Biologist Eric Karsenti is awarded the 2015 CNRS Gold Medal
Born on 10 September 1948 in Paris, Eric Karsenti began his research career at the Institut Pasteur’s immunocytochemistry laboratory, where he defended his PhD thesis in 1979. Recruited by the CNRS (National Center for Scientific Research) in 1976, he then did his post-doctorate on temporary assignment to the University of California, San Francisco, from 1981 to 1984. On his return from the US, he led a team in the department of cell biology at The European Molecular Biology Laboratory (EMBL) in Heidelberg, Germany, which rapidly stood out as one of the most influential teams in the booming field of cell cycle research. From 2001 to 2003, Karsenti headed the Institut Jacques Monod in Paris with the same objective in mind. At the same time, he acted as an adviser to Elisabeth Giacobino, Director of Research at the French Ministry of Research. It was while he was in Paris that he first thought up the scientific expedition around the world that he had dreamed of ever since he was a child. The project became reality in 2009 with Tara Oceans. Now a senior researcher emeritus at the CNRS, Karsenti is currently assigned to the Institute of Biology at the Ecole Normale Supérieure (CNRS/ENS/Inserm), while remaining director of Tara Oceans and a visiting researcher at the EMBL.
A leading figure in the field of cell biology, Karsenti and his team at the EMBL have made key discoveries about cell cycle regulation. More specifically, he has focused on the clock that controls cell divisions in the embryo and regulates cytoskeleton dynamics during mitosis, which is the stage of cell division. One of their ground-breaking discoveries concerns the key role of chromosomes in mitotic spindle assembly during this process. This is the first time that scientists elucidate how complex functions emerge from the collective behavior of cell components.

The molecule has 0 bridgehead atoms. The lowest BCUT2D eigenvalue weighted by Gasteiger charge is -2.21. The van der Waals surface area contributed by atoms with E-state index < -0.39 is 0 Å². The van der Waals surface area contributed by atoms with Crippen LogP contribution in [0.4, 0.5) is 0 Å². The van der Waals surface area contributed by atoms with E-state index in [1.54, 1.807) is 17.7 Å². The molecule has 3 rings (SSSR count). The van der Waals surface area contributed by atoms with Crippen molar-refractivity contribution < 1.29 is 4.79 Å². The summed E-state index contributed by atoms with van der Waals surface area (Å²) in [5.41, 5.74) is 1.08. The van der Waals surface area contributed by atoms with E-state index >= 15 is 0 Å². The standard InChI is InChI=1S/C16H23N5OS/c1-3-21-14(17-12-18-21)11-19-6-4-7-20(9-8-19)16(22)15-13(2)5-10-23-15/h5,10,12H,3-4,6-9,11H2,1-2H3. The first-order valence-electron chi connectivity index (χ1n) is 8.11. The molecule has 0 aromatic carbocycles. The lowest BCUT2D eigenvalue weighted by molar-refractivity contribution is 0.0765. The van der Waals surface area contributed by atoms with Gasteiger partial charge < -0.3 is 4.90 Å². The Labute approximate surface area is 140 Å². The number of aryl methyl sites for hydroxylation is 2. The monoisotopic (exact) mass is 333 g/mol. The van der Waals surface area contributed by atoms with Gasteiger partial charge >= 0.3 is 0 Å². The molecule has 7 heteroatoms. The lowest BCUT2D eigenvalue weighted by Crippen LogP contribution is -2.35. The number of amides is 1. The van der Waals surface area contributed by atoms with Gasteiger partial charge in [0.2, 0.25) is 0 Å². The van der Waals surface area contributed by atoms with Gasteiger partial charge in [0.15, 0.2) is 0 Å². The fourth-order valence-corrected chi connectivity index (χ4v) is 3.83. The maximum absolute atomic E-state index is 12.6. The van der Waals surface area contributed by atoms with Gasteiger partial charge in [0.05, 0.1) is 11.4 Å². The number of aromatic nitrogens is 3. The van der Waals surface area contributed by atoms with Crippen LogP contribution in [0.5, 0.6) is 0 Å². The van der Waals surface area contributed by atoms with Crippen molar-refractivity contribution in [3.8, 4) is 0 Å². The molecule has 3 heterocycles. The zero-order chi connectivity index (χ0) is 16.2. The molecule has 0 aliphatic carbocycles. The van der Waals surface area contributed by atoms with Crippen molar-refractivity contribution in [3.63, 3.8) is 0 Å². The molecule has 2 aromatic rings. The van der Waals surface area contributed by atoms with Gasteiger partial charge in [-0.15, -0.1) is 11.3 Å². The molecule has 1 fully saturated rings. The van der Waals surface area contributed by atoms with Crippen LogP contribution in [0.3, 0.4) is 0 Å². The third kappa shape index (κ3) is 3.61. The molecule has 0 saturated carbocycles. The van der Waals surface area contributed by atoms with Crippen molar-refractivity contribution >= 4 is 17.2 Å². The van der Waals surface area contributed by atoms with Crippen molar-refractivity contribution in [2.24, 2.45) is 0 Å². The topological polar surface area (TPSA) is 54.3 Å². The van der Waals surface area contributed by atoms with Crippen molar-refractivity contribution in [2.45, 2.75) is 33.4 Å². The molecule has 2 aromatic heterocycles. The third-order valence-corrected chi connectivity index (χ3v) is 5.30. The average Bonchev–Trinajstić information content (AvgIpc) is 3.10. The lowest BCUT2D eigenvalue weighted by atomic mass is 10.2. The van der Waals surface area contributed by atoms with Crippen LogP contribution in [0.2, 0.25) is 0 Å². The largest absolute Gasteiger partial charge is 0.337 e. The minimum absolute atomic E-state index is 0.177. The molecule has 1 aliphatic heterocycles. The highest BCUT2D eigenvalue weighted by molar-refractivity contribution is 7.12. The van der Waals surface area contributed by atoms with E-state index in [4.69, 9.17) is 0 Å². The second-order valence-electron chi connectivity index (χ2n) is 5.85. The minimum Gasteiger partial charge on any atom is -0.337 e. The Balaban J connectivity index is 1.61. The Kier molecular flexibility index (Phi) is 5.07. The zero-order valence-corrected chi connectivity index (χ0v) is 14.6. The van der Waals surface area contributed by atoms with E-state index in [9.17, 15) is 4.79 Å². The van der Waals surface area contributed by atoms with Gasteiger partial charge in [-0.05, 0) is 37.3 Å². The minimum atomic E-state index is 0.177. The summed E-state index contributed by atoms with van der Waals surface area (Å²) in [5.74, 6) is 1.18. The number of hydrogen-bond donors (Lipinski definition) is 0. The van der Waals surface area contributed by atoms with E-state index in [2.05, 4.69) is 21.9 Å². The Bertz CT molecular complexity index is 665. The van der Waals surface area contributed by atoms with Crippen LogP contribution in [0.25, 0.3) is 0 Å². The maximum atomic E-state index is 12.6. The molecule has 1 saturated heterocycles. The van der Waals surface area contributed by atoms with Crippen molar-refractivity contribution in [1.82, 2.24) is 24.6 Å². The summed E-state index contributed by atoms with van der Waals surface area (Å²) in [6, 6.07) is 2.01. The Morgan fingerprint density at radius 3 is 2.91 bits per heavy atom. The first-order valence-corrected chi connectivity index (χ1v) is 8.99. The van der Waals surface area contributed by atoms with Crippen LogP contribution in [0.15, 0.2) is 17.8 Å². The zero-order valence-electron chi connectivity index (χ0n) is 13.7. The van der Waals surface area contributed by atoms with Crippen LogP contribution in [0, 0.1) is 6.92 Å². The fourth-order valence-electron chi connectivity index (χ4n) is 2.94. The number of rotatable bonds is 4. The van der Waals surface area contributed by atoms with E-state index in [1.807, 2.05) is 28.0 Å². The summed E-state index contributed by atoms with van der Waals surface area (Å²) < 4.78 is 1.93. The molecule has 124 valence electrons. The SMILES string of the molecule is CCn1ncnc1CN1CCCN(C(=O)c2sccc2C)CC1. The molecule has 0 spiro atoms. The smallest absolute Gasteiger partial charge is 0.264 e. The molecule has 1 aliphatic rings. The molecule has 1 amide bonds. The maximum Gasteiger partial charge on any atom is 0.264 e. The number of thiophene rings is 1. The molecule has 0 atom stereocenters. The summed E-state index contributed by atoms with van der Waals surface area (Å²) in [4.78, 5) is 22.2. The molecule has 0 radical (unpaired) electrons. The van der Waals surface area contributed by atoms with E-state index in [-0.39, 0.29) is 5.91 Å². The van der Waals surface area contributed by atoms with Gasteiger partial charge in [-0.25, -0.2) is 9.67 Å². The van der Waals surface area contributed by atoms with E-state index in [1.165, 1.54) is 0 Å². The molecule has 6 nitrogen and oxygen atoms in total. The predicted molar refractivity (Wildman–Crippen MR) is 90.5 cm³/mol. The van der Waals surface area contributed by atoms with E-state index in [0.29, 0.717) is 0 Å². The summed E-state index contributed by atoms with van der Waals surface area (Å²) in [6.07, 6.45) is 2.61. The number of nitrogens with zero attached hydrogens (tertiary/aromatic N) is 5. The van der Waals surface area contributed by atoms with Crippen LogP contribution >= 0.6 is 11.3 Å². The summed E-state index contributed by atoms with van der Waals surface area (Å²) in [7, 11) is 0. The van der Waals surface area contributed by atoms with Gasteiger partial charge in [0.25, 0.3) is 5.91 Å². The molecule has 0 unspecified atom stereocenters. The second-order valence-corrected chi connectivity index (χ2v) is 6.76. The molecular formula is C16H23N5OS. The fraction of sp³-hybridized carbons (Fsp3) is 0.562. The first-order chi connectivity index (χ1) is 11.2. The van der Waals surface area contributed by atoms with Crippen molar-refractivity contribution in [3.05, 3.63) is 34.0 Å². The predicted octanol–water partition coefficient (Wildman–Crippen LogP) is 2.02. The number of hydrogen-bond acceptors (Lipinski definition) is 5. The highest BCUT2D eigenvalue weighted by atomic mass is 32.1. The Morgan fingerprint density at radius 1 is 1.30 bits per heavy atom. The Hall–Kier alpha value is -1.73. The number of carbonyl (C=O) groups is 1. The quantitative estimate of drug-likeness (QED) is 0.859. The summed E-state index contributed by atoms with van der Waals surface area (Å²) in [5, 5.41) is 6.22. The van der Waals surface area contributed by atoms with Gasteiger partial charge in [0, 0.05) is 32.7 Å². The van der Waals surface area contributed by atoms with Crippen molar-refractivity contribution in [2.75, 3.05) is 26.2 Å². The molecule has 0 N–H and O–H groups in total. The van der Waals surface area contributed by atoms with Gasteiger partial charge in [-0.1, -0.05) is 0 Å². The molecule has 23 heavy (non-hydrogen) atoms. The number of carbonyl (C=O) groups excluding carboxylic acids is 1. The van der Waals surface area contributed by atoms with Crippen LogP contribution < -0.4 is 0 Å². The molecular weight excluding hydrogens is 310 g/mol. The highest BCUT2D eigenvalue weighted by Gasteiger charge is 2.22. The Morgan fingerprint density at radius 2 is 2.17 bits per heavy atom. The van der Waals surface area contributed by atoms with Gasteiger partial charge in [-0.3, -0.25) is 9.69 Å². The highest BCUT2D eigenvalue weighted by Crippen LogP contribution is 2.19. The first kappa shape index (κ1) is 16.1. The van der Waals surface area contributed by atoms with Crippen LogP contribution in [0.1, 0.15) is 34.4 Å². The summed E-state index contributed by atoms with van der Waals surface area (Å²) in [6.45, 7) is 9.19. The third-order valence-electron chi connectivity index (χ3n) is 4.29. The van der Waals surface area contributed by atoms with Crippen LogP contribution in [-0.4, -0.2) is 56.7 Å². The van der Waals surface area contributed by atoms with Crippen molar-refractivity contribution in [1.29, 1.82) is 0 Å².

Working in close collaboration with physicists, Karsenti has also set up a platform to model cell organization at a very detailed level. He has pioneered interdisciplinary approaches in cell biology by combining measurements of forces and mathematical modeling with synthetic biology and cutting-edge imaging techniques. His work has given rise to more than 200 scientific papers.
A keen sailor with a great sense of adventure, Eric Karsenti embarked upon a new project, Tara Oceans. To ensure success, he brought together a highly skilled international interdisciplinary team, made up of 140 experts in genomics, quantitative imaging, biology, biogeochemistry, biogeography, oceanography, biophysics, genetics, ecology, bioinformatics, etc, from 23 international laboratories. Between 2009 and 2013, the Tara Oceans expedition collected 35,000 samples of plankton from around 210 representative sites in a number of the world’s seas, during a 140,000 km voyage. Dried and refrigerated, these samples make up the largest database of its kind ever collected almost simultaneously. Marine ecosystem modeling can now be adapted to a new era based on the complexity of reality, rather than having to rely on rudimentary models. The researchers’ first articles, published in the journal Science1 in May 2015, are only the beginning, highlighting how fruitful the mission has been. In charge of quantitative imaging for Tara Oceans within the Océanomics consortium, Karsenti is now seeking to combine high-speed imaging of organisms with genomic data, in collaboration with his colleagues at the Roscoff and EMBL laboratories.
Eric Karsenti was previously awarded the CNRS Silver Medal. He has been a member of the French Academy of Sciences since 1999 and is a "Chevalier de la Légion d’honneur" (Knight of the French Legion of Honor).
Mr. Eric Karsenti will be awarded on the 14th of December in a French university named “La Sorbonne”.